Kick you fool

Scuby toyThis weekend we’re heading up to Madison, Wisconsin to do the half-marathon. I’m simply hoping my tight old hips hold up all thirteen miles, but I’ll take what I can get.

On Saturday, both Sue and I are having swim stroke assessments done by her coach, Steve Brandes. I know there are plenty of things to improve in my technique. Those revelations won’t be a surprise. But I’m also betting he’ll have three words to say to me:

Kick, you fool!

My kick leaves so much to be desired it would take a quart of Viagra to overcome its impotence. When I use a kick board, I get about halfway across the pool and sort of stall, like a dying sunfish. You know that look, don’t you? It’s the look that says “I can’t go any further right now unless you push me.”

I should actually be much more inspired to kick after watching an entire hour of Olympic swimming the other night. The show featured clips from the 2012 Olympics. Michael Phelps and all his rivals tore through the pool like sharks attacking a freezer of Omaha Steaks dumped overboard by a yacht. And they kicked like crazy.

They kick so strong that when you see those swimmers from underwater they don’t even look like real human beings. I once owned a plastic wind-up diver toy much like the one in the photo at the top of this blog. He was a grey little object with legs that flipped up and down. That system propelled him along if you turned that little knob around enough to crank up his gears.

So I’m thinking of having a knob installed on my side so that before I go swimming, I can ask Sue to wind me up and set me in the water. kickkickkickkickkickkickkickkickkick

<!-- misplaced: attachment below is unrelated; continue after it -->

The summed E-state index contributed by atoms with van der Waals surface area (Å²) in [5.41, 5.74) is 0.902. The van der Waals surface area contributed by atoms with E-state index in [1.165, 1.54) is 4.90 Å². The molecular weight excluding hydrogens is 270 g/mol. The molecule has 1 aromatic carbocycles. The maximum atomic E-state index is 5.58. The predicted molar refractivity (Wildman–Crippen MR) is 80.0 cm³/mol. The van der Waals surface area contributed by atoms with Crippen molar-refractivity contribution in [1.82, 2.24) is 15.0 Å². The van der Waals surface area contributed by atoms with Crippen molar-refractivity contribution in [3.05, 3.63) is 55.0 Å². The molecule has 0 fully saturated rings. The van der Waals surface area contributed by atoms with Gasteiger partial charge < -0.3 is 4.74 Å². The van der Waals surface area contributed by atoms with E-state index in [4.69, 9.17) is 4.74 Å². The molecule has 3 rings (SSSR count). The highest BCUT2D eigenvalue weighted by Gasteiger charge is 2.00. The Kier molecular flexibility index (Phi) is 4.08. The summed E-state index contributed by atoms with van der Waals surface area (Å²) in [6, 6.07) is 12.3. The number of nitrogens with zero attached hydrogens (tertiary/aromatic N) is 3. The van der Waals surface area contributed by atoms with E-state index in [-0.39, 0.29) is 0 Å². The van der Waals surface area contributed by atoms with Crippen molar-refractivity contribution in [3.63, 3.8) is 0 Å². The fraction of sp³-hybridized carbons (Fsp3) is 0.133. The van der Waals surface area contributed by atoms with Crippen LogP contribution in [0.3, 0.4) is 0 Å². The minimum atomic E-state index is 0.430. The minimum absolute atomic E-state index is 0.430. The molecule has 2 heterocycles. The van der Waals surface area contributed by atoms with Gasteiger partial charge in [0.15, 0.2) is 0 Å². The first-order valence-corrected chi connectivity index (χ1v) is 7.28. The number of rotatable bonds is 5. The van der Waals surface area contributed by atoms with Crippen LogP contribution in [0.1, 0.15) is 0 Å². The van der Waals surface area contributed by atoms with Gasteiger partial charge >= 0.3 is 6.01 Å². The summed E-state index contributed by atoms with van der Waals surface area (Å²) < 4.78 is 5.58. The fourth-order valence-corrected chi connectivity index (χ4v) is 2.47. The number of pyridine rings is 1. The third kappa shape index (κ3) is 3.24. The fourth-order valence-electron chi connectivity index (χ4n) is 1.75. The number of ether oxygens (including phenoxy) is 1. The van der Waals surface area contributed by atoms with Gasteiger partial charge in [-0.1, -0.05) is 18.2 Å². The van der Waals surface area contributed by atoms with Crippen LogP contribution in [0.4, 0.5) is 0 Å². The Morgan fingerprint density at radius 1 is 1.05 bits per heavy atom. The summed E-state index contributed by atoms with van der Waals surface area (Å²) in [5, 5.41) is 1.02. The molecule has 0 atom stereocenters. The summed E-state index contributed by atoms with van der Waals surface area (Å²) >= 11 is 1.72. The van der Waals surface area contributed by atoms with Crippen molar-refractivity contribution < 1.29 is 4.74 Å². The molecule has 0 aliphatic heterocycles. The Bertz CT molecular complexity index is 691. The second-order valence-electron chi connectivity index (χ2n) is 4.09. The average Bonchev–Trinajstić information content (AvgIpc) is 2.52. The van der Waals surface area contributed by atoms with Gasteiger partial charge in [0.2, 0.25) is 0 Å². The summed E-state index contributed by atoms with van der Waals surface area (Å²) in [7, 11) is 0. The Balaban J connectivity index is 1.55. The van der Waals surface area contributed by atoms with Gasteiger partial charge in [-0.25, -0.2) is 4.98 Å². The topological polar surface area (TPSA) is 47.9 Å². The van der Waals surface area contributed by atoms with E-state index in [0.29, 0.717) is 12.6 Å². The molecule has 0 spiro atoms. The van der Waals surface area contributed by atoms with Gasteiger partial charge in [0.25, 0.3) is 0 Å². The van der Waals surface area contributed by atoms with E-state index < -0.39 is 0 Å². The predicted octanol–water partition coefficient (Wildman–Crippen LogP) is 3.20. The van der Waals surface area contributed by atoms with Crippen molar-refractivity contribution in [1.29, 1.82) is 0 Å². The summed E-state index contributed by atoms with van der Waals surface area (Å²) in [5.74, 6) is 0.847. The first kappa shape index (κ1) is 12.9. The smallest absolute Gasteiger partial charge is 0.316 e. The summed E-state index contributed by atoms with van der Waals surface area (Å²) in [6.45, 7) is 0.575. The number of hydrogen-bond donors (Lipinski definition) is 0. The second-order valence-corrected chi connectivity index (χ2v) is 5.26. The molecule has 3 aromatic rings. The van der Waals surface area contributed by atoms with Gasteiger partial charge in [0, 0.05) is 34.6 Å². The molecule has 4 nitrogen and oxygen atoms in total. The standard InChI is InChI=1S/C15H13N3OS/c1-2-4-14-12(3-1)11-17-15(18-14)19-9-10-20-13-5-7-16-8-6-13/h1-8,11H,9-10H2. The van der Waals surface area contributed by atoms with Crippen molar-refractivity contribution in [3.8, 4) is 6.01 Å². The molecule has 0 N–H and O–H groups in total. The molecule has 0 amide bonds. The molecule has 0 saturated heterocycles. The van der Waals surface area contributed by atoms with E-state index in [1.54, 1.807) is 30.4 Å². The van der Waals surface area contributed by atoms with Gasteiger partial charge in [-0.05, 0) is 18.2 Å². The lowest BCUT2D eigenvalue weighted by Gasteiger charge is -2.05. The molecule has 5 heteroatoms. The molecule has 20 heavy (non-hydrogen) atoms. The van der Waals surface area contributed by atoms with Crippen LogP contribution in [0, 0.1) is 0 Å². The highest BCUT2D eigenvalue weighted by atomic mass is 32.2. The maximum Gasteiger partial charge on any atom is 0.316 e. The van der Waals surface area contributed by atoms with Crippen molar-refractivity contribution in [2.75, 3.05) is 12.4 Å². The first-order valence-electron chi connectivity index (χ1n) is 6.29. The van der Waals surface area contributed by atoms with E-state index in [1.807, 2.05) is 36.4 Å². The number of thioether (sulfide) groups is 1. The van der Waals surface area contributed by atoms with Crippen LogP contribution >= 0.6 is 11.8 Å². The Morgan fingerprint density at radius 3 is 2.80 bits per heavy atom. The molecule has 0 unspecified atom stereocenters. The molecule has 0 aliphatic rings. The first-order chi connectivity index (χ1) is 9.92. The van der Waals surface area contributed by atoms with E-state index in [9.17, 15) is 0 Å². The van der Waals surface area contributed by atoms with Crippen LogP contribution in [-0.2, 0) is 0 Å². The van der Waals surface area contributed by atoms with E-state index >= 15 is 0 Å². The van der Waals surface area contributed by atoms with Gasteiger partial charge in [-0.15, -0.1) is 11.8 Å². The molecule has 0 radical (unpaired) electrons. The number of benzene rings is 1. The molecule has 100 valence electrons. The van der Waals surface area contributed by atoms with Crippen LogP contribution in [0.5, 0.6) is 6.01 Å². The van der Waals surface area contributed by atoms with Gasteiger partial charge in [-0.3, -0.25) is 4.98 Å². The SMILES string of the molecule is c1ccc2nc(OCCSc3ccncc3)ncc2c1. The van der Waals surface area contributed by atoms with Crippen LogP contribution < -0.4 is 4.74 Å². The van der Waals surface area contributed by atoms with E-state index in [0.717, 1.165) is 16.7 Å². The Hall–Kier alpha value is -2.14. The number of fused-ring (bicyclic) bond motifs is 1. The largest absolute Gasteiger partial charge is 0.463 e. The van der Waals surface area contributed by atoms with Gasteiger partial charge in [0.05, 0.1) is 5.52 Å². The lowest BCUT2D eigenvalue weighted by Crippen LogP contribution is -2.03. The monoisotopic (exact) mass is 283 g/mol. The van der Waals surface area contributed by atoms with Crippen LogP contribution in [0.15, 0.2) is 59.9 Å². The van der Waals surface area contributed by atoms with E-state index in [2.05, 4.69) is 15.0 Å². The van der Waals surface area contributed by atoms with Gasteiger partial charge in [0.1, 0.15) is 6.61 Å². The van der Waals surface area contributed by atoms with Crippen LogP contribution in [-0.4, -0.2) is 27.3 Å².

Life Brandes

Coach Brandes shows how it’s done as he walks through the water at the Steelhead Half Ironman

Perhaps Coach Brandes will have a better idea how to improve my lax kicking technique. I know that I tend to kick in intervals, as if the power in my body were shutting on and off. I’m like a hybrid vehicle at a stop sign. Power down. Power back up.

Part of me wonders if my brain simply can’t handle all the instructions it’s being asked to follow.  One of the challenges for people with certain types of hearing loss is to pick up conversations in a crowd. That’s how my brain feels when I tell my body to do all the things it takes to swim.  Rotate, breath in, do a clean catch, breathe out through the nose, complete a long pull, lift the elbows and then kick all at the same time. My brain just takes what it wants from all those instructions and jettisons the rest like unwanted cargo on a pirate ship being chased by a Spanish galleon. You can see an oil slick of unheeded thoughts on the surface of every lane I swim. vintage-1960-flippy-scuba-diver-toy_1_5ff30398662847288c5cb12ee3fbf0f2.jpg

But hey, I’ve improved. So I’ll give myself credit for persistence in the face of hydro-resistance.

So I’ll be interested to see what Coach Steve can do for me. Perhaps it’s nothing much. Perhaps it will be Steve just standing by the pool repeating those three words, “Kick, you fool,” while possibly using a cattle prod to electrify the water and give me the motivation to make things happen.

About Christopher Cudworth

Christopher Cudworth is a content producer, writer and blogger with more than 25 years’ experience in B2B and B2C marketing, journalism, public relations and social media. Connect with Christopher on Twitter: @genesisfix07 and blogs at werunandride.com, therightkindofpride.com and genesisfix.wordpress.com Online portfolio: http://www.behance.net/christophercudworth
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